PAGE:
Bernice Ross goes with a full attack on the media negativity. It is what I would call reframing the news.
"2007 Real Estate Sales: Fourth Best Performance Since 1997." sounds way better than something that the popular media typically spins. "Real Estate Sales Slip 20 Percent From 2006."
Yah, who knew? This is how to create perceptual change in your one on one sales, and in your web postings.
NAR has just recently issued some good news that you can use to stoke the fire of positivity. But first some information on how news is created.
"You stories influence whether people buy or sell homes,"President of NAR Richard Gaylord( Long Beach CA broker) said during a press briefing. "And we need to do a better job of presenting information based on facts."
This he said to the press as to get the good news going out in the media. This is what politicians to big business has done for years to frame the "debate". Some call it spin. Which often carries with it a negative implication. However, it is a powerful way to move markets.
Maybe even more disturbing is the realization that very little news is created journalistically. Gone is the romantic "scoop reporter" looking for the edge on a story. Let's face it our 25 cents a copy does little to finance any real investigating. Thus, your local newspaper more than likely gets its news form national and international syndicates. While most of its "paid" writers spend their time editorializing.
And where prey tell do the syndicates get their news? It is spoon fed to them. There is even an industry that is focused almost primarily on "creating news". The PR industry.
The use of radio and video news releases is a little-known practice which took hold during the 1980s, when PR firms discovered that they could film, edit and produce their own news segments - even entire programs - and that broadcasters would play the segments as "news," often with no editing.
Not that I am advocating that NAR or anyone manufacture the news. However, I am advocating and applauding the framing of the news such as what Bernice Ross is advocating. The glass is either half empty or half full. The whole positivity on real estate campaign is about just that.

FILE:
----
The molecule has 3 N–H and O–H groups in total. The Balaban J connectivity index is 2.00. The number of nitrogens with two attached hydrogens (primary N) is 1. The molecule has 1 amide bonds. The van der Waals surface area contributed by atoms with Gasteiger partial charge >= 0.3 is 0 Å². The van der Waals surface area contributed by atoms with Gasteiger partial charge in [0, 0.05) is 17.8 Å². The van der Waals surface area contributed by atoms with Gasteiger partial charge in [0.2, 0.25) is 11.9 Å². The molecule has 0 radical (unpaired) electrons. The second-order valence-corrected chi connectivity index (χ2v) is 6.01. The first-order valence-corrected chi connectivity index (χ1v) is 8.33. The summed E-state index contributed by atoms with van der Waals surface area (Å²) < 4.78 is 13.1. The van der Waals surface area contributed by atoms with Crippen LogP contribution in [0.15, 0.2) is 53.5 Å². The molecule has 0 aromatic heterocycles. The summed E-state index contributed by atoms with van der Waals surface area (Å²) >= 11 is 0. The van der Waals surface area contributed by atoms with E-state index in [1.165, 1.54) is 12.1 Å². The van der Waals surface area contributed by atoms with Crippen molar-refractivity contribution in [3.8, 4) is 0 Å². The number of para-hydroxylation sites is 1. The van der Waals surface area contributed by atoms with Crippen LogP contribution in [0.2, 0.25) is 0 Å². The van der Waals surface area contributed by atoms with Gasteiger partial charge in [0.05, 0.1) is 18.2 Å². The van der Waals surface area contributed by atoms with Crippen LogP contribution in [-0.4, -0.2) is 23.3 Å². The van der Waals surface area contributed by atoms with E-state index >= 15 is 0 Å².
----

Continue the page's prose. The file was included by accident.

Some great news from NAR:
- 93 out of 150 metropolitan statistical areas show increases in median existing single-family home prices from a year earlier
- Six areas with double-digit annual gains
- 21 metros showing increases of 6 % or more
- Regionally, prices rose in both the Northeast and Midwest, as did the national condo price.
Lawrence Yun, NAR chief economist, says the data underscores the fact that all real estate is local.
“Some metro areas are hot while others are experiencing localized problems,” he said. “The report also shows that home prices in the vast midsection of America, from the Appalachians to the Rockies, are affordable and, perhaps, even undervalued.
Playing the Markets
NAR President Richard Gaylord said something profound that many agents will recognize. And in an honest moment, most agents will recognize this tactic. In a hot market the easy sale is to treat the home an equity. "Get it now or pay more later". While, in a receding or flat market that obviously backfires. So one must make a rational reason why a home is a great buy, but the real driver is when you make an emotional call to action.
Emotional Reasons to Buy Now
Which is really why people buy homes like they are equities anyway. The emotion is Greed.
"Consumers need to understand what’s going on in their own area. “There is no such thing as a national housing market – it doesn’t perform like the equities markets,” he says. “What’s really important for consumers is to make informed decisions based on individual needs, desires, and timelines in a given area. Most people plan to stay in a home for 10 years, and for buyers with a long-term view, housing is an excellent investment.”
Gaylord makes the logical call to action by illustrating that even though many regions or neighborhoods have seen a recent decline recently, however long term they are increasing in value. Ross uses a wonderful reframe by comparing todays values vs. nine years ago.
Again this is a wonderful point. However, people buy for emotional reasons and justify with logic. To succeed the agent needs to develop an arsenal of important emotional drivers of home ownership.
Your Religion of Hope VS the Religion of Doom
The argument must run towards emotional drivers or it is like singing to the choir. In other words the positive crowd will pick the glass half full whilst the bubblistas cling towards their half empty.
Going emotional will really change or reframe the debate into a more sustainable argument anyway. Otherwise you can get into "dialogs" more akin to religious debates. No one wins.
So facts are terrific and there are some great nuggets for agents to hold onto:
Where are the biggest gains?
Bismarck, N.D. 15.1 percent
Salt Lake City area, 14.1 percent - $246,700,
Yakima, Wash., 13.6 percent - $163,200
Where are the most affordable areas?
Saginaw-Saginaw Township North area of Michigan at $84,900
Decatur, Ill., at $85,900.
But spewing facts will only be about as useful as dialog between the Sunnis and Shiites. As you make valid point after valid point from Reverend Ross and Reverend Yun, The Bubblists will quote Reverend Shiller and his Bible of Irrational Exuberance.Not to mention numbers on the onslaught of foreclosures.
It is only when these facts carry personal value and that strike at the heart of one's emotionality, will this industry be truly persuasive.